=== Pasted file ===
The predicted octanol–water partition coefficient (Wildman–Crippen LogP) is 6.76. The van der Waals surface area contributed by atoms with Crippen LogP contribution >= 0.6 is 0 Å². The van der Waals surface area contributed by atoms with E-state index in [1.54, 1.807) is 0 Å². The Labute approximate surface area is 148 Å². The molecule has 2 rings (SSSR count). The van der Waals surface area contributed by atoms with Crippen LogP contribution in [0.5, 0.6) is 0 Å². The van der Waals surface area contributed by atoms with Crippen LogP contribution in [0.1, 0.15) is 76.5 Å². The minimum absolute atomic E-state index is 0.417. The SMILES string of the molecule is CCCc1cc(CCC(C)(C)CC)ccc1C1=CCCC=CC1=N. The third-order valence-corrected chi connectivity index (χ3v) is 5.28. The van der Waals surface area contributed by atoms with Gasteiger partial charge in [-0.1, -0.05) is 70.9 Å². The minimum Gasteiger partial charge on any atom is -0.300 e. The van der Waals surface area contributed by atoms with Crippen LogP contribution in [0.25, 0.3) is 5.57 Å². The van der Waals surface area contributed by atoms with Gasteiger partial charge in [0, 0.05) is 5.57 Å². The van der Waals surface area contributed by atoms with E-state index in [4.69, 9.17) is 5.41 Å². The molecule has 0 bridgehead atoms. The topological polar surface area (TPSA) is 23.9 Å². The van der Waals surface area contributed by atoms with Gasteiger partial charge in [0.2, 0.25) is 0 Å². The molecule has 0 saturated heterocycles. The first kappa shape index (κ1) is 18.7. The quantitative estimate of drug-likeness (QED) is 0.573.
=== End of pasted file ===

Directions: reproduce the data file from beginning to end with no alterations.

The predicted octanol–water partition coefficient (Wildman–Crippen LogP) is 6.76. The van der Waals surface area contributed by atoms with Crippen LogP contribution >= 0.6 is 0 Å². The van der Waals surface area contributed by atoms with E-state index in [1.54, 1.807) is 0 Å². The Labute approximate surface area is 148 Å². The molecule has 2 rings (SSSR count). The van der Waals surface area contributed by atoms with Crippen LogP contribution in [0.5, 0.6) is 0 Å². The van der Waals surface area contributed by atoms with Crippen LogP contribution in [0.1, 0.15) is 76.5 Å². The minimum absolute atomic E-state index is 0.417. The SMILES string of the molecule is CCCc1cc(CCC(C)(C)CC)ccc1C1=CCCC=CC1=N. The third-order valence-corrected chi connectivity index (χ3v) is 5.28. The van der Waals surface area contributed by atoms with Gasteiger partial charge in [-0.1, -0.05) is 70.9 Å². The minimum Gasteiger partial charge on any atom is -0.300 e. The van der Waals surface area contributed by atoms with Crippen LogP contribution in [0.25, 0.3) is 5.57 Å². The van der Waals surface area contributed by atoms with Gasteiger partial charge in [0, 0.05) is 5.57 Å². The van der Waals surface area contributed by atoms with E-state index in [4.69, 9.17) is 5.41 Å². The molecule has 0 bridgehead atoms. The topological polar surface area (TPSA) is 23.9 Å². The van der Waals surface area contributed by atoms with Gasteiger partial charge in [0.2, 0.25) is 0 Å². The molecule has 0 saturated heterocycles. The first kappa shape index (κ1) is 18.7. The quantitative estimate of drug-likeness (QED) is 0.573.